It was feathers with everything at Prada. Silk pyjamas, boldly coloured and mixed checks, cardigans and wrap skirts with Velcro fasteners show Miuccia Prada reinventing the classics. Most glamorous was the series of evening dresses and pyjamas with jewelled embroidery and feathers, worn with kitten heels that married sporty straps with heaps of crystals. Prada’s must-have bag of the season is a bold clutch with a long strap fastener, that comes in a multitude of geometric and daisy patterns.

Versace

Over the past three seasons, Donatella Versace has been carving out a new image for her brand – a shift from the luxe glam of red carpets and superyachts, although the inhabitants of that world will be sure to buy into the new Versace vibe. Donatella’s girls are both glamorous and empowered. The sporty look is tough, urban and energetic, judging by the billowing ultra-thin high-tech nylon parkas and blousons, stirrup trousers and dresses (the shapes of which are manipulated by drawstrings). Dresses, skirts and tops are spliced at angles and studded together. Swishy pleated dresses and silky slit skirts gave energy when in movement, and were as soft as the look got.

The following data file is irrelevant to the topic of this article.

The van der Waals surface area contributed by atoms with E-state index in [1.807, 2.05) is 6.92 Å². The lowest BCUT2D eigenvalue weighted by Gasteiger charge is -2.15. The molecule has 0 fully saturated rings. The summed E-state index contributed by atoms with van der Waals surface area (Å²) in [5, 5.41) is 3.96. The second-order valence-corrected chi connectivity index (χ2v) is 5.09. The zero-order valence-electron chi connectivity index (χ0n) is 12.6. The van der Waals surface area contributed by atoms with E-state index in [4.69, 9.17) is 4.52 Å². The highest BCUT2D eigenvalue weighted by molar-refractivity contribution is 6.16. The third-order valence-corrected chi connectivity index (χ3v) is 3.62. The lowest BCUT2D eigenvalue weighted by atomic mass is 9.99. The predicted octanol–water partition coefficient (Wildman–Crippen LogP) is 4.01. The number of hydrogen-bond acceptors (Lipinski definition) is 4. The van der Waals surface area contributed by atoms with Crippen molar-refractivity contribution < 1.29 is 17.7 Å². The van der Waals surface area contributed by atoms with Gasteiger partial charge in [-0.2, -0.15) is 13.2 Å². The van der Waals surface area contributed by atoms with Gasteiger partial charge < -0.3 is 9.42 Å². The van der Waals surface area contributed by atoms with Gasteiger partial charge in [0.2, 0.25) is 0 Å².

Bottega Veneta

Model Gigi Hadid and veteran actress Lauren Hutton walked arm in arm down the Bottega Veneta runway, illustrating the breadth of the Italian maison in Tomas Maier’s hands. This was a double celebration of the Bottega’s 50th ­anniversary and Maier’s 15th as its creative director. Menswear and womenswear were combined, and the focus was on easy, elegant clothes in luxurious materials, such as ostrich, crocodile and lamb skin for coats; easy knits and cotton dresses worn with antique-style silver jewellery; and wedge heels. Fifteen handbag styles debuted along with 15 from the archive.

Fendi